From Jason Hartley's "The Advanced Genius Theory":
Once you have achieved the Advanced state of mind, something amazing happens: you start to like everything. Not only will you appreciate Advanced Artists' most challenging works, but you'll also experience with an open mind the parts of pop culture that otherwise might have tormented you, such as "We Built This City," movies based on TV show, TV shows based on movies, radio commercials featuring two people pretending to have a casual conversation about a product, and Fox News.
What's more, though you will like everything, you won't necessarily lose the ability to discern between levels of quality. You can still have "good taste". It's just that the question becomes how much you like a work of art rather than whether you like it. This is by far superior to traditional good taste, which is predicated on what one rejects. The Advanced accept everything, including everything the Overt enjoy-acid jazz, abstract expressionism, French New Wave, NPR--but they won't ruin your party by insisting on playing music no one's ever heard of. So not only will Advancement give you back your favorite artists, help you enjoy the things you've always hated, and put you in touch with your true self, it will get you invited to more parties.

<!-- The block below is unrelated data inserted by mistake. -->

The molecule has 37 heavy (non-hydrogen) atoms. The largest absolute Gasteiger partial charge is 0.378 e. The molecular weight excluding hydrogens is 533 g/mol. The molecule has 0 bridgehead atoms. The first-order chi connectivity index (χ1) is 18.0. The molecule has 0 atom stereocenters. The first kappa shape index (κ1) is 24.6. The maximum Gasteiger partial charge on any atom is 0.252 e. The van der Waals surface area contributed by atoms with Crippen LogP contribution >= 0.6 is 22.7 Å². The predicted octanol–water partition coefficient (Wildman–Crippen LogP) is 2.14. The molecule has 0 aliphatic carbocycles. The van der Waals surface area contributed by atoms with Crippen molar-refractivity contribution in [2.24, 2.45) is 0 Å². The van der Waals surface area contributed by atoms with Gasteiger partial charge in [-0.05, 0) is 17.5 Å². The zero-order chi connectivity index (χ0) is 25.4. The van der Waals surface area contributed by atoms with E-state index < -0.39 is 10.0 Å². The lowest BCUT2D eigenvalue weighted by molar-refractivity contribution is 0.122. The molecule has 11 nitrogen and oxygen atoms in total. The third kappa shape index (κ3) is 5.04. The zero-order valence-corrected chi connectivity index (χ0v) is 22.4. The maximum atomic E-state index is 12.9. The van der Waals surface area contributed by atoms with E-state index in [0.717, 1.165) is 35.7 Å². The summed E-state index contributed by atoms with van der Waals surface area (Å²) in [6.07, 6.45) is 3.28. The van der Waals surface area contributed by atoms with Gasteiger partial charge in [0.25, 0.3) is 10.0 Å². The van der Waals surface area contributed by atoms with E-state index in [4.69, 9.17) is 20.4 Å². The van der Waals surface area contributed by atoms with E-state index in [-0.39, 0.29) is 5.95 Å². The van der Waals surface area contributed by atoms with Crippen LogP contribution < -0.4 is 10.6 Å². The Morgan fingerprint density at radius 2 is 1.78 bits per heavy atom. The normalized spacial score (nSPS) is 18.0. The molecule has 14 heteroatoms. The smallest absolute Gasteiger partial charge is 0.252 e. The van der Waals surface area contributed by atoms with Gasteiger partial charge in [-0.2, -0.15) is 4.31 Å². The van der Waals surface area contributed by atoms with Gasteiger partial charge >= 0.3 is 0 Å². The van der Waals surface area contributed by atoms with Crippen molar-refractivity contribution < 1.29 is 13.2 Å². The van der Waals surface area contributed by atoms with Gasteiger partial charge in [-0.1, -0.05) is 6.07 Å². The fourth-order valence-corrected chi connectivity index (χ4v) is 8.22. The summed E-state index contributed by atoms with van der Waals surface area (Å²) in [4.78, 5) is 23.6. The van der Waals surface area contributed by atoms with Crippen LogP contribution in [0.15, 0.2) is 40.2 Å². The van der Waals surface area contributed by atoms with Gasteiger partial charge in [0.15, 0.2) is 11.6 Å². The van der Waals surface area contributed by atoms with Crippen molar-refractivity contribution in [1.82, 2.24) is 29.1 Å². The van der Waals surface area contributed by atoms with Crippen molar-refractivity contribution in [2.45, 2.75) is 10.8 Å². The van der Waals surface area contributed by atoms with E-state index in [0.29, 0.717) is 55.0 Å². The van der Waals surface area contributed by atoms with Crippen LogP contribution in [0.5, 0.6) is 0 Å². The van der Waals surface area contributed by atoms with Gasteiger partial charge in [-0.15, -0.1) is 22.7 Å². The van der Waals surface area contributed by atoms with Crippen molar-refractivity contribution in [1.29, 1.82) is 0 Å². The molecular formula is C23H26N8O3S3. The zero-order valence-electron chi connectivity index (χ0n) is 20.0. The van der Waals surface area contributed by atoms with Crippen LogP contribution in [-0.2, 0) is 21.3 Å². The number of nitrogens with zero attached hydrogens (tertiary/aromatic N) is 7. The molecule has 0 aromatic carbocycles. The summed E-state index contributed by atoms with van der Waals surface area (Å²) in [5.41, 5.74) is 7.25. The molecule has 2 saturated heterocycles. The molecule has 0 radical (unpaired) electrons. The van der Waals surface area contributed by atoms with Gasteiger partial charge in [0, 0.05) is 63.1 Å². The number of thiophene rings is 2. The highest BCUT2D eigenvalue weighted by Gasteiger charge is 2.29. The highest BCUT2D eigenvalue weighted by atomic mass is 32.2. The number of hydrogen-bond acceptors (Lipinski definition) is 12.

This book is one of the most enjoyable quick reads I've had this year. Hartley has a theory of Advancement (that he claims is 15 years in the making) arguing that great artists who appear to just lose it in their latter years may just be going Advanced... a form of genius that often looks a bit like selling out, and that stands in contrast to "Overt", art that's a bit too aware of what it's trying to do.
It's sometimes tough, though... one example given is this experiment with rap by Brian Wilson of the Beach Boys:
The book doesn't really argue that this is a good sign, just that Wilson was at least on the right side of history at a time when many old rockers wouldn't consider rap actual music.
If nothing else, I'm all for the unironic enjoyment of things.